RHP Group holds a strong belief that it can only deliver its business by having amazing employees who are fully committed to serving its customers. To this end, its fundamental people strategy revolves around looking after its employees and ensuring it has a reward strategy in place that provides a personalised suite of benefits.
Lucy Graley, executive director of people and business services, explains that the organisation recognises that salary is just a small part of working lives at the social housing association, and that everyone is faced with different challenges, or are at different career and life stages. “Benefits, for us, are another way of recognising how we can support our employees to be the best of who they are,” she says. “So we look at it from lots of different lenses in terms of wellbeing, finance, mental wellbeing as well, through to if [they’ve] got family, whether that’s children, carers, elderly parents, through to what might matter to [them] as an individual, whether that is going on holidays or saving up for a house, all of those types of things.
“What we try to do is make sure that our benefits recognise that we have a whole range of amazing people who work for us, and therefore, how can we support them to be the absolute best of who they are, whether that’s at home or at work.”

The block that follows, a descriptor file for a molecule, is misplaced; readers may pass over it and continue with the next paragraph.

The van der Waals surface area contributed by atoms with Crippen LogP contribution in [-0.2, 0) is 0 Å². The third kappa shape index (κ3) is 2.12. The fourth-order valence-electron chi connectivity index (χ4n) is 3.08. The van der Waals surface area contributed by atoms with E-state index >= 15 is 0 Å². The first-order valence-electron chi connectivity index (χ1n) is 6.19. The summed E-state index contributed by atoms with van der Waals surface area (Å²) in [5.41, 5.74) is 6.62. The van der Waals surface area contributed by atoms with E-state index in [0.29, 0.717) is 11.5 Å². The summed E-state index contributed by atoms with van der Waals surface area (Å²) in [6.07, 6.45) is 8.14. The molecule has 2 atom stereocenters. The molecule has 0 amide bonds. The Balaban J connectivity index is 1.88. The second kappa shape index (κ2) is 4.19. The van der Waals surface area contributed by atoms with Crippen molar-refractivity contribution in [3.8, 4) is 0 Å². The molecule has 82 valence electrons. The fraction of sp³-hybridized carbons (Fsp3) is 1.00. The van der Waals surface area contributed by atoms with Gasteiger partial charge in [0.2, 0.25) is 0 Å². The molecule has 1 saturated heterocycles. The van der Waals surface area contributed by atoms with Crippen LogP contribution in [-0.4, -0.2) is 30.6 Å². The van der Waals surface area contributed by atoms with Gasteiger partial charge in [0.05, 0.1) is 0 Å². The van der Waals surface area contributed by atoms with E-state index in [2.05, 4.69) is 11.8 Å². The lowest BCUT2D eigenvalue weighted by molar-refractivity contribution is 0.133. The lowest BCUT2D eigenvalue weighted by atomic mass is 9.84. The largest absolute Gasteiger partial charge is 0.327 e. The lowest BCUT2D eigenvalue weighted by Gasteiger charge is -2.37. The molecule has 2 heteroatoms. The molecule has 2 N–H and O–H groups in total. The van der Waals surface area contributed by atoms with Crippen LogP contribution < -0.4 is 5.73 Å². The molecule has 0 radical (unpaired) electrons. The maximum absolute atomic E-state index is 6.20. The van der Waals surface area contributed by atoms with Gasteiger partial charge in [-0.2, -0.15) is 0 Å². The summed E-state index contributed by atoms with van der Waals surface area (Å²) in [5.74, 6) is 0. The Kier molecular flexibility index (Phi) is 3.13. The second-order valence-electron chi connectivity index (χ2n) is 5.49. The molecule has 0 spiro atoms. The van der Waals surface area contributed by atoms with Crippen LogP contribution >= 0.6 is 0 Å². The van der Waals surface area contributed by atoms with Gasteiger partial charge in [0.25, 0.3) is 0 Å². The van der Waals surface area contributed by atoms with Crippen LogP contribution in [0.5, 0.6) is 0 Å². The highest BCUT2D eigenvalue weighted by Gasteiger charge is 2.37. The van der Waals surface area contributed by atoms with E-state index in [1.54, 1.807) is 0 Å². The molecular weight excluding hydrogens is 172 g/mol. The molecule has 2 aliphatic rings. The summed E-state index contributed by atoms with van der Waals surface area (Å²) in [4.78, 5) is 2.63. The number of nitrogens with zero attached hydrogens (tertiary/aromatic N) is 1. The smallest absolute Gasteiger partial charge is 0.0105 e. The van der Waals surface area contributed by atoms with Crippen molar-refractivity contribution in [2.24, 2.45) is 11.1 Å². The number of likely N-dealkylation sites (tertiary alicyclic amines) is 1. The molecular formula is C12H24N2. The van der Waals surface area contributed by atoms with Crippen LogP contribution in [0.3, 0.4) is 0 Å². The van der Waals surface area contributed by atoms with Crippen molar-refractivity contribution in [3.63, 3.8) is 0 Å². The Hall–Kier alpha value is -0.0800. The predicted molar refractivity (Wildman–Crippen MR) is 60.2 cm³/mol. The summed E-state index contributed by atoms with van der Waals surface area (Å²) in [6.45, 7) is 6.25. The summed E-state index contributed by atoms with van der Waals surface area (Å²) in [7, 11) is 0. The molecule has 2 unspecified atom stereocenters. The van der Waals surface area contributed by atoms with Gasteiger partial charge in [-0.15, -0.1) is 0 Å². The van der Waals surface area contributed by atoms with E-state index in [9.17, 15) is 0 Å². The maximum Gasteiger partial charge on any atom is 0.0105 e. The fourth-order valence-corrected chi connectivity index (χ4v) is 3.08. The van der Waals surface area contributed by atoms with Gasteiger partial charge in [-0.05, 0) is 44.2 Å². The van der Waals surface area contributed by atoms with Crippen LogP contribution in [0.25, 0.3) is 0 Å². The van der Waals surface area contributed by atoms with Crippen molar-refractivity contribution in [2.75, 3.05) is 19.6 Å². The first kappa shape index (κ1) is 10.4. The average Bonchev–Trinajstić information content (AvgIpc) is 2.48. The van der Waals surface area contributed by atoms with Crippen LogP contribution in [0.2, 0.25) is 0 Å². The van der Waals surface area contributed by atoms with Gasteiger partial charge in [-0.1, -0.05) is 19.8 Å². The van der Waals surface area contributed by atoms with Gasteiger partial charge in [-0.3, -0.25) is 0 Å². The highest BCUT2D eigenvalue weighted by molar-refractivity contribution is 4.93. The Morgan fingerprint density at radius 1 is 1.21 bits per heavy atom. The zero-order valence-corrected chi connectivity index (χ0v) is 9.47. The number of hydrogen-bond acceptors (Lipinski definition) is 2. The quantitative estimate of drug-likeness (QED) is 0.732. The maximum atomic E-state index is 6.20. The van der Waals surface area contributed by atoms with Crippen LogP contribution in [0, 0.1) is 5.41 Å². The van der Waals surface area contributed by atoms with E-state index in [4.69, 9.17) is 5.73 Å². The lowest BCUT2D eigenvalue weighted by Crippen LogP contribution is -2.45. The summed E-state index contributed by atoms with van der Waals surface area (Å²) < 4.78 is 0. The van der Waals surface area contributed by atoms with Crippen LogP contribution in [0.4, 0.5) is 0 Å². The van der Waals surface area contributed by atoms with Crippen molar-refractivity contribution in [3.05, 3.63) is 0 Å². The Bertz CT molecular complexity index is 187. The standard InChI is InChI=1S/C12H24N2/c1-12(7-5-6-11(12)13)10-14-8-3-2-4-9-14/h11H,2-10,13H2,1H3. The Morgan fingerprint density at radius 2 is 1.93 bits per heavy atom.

Prior to the Covid-19 (Coronavirus) pandemic, RHP had been developing a new benefits strategy which built upon the aim of supporting employees in their whole lives. “We were planning on launching a refreshed version of our benefits package, which is called Life Matters, in April , but then the pandemic came along,” explains Chloë Marsh, head of people and engagement. “We thought it was a great time just to pause and reflect on this changing environment: what we needed to adapt to meet those needs and support individuals in some slightly different areas and different ways due to the pandemic.
“One of the two themes we’d been focusing on anyway for this refreshed strategy was around flexibility, because a key part of our overall people engagement strategy is to create a personalised end-to-end employee experience. We were looking to build in more flexibility into our benefits, so they can meet people’s changing individual needs, but also meet their changing life priorities. The second was wellbeing; at the heart of our Life Matters package is wellbeing, the strapline for it is live well at work, rest and play. We know that we have to look at look at benefits and wellbeing holistically, whether at work or home, we want something that meets everybody’s needs. So we had a great foundation in place actually with those two areas of focus.”